By Taesik Yoon - A friend at work gave me a white paper written by Sal L. Arnuk and Joseph Saluzzi from Themis Trading LLC, an independent brokerage firm, titled Toxic Equity Trading Order Flow on Wall Street.
I had seen Mr. Saluzzi a few times before on Bloomberg TV speaking about the overvaluation of the equity markets and the rampant manipulation of stock prices by program trading. The paper expands on the latter by outlining the specific “toxic” trading strategies traders employ by “exploiting new market dynamics” and how this has negatively affected real investors.
Click HERE for a link to the PDF.
The strategies outlined and examples given provide a very good understanding of how these market exploitations work. And unlike so many other critical articles I’ve read in the past, the authors provide two clear recommendations as to what can be done (from regulatory standpoint) to stem these types of trading practices.
I agree that these practices occur. They highlight the fact that some financial institutions will do anything to make a profit—even at the expense of their own clients. And I’ll admit that while generating profits by inducing false price movements is not a new concept, being able to profit by simply buying the right to place your server in the NYSE or NASDAQ server room certainly is. (Though in this age of ever evolving technology I really should know better.)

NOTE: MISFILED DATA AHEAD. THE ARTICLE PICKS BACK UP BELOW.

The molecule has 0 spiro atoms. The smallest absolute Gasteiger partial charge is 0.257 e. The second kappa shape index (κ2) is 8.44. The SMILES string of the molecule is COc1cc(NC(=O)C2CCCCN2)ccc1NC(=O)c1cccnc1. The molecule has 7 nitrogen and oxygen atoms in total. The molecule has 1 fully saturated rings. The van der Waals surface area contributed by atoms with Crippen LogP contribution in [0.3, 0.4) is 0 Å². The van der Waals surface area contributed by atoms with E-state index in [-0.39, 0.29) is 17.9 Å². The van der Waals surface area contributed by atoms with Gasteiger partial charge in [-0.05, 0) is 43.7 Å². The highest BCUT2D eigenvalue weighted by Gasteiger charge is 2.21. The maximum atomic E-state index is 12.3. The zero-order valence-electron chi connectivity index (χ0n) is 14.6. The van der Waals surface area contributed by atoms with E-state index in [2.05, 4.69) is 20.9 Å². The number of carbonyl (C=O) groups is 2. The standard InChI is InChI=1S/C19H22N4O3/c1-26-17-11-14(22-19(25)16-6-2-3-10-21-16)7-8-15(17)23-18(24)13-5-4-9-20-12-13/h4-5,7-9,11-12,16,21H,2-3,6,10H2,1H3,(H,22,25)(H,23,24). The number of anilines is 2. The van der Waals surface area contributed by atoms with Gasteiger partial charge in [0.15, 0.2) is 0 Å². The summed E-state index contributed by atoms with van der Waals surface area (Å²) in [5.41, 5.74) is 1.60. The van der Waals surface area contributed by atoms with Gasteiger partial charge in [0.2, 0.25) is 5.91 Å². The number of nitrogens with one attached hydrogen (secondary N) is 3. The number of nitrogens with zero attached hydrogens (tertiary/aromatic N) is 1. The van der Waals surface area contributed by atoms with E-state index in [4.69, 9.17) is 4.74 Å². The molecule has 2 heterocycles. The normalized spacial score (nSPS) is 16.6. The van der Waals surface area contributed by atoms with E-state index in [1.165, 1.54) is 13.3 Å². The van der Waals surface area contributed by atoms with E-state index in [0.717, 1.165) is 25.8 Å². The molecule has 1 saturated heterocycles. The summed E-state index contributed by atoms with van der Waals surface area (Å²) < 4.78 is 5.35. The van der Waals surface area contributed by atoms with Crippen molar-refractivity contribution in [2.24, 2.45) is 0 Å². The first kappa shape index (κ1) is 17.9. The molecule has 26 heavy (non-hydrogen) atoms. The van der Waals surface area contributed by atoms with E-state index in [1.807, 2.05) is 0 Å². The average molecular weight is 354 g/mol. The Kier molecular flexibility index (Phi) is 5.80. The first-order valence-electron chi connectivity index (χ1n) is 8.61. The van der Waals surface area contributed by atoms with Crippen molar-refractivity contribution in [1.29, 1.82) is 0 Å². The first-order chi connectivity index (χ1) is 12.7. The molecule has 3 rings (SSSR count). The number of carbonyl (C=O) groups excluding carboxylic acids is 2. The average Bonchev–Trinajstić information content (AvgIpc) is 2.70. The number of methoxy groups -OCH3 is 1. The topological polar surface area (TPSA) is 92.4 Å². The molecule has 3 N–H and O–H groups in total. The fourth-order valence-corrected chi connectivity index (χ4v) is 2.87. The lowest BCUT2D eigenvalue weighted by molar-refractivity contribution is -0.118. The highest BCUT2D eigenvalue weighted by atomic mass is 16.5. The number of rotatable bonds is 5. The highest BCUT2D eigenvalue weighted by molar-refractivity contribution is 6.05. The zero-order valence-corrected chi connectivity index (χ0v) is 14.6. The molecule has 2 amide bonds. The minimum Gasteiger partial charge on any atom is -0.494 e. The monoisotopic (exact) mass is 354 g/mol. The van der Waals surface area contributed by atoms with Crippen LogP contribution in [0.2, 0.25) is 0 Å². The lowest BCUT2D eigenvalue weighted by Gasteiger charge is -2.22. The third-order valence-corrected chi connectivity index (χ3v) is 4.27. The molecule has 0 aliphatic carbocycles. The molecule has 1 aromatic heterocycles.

As for the impact on the individual investor, it probably does result in some investors paying a slightly inflated price on their stock trading transactions. But over the longer-run, what are a few pennies?
If anything, this is just another reason why following a BUY/HOLD strategy is the way to go. I’ve long been a proponent of this simple investing method. If my analysis concludes that a particular stock is worth $30.00 per share in two years, then does it really matter whether I buy it at $20.01 or $20.03 today?
Of course, if these strategies somehow result in the artificial inflation in equity values over longer periods then it could jeopardize any investing strategy, including BUY/HOLD. But as someone who has seen this strategy work time and time again during his ten years of buying and selling stocks, I’ll take my chances.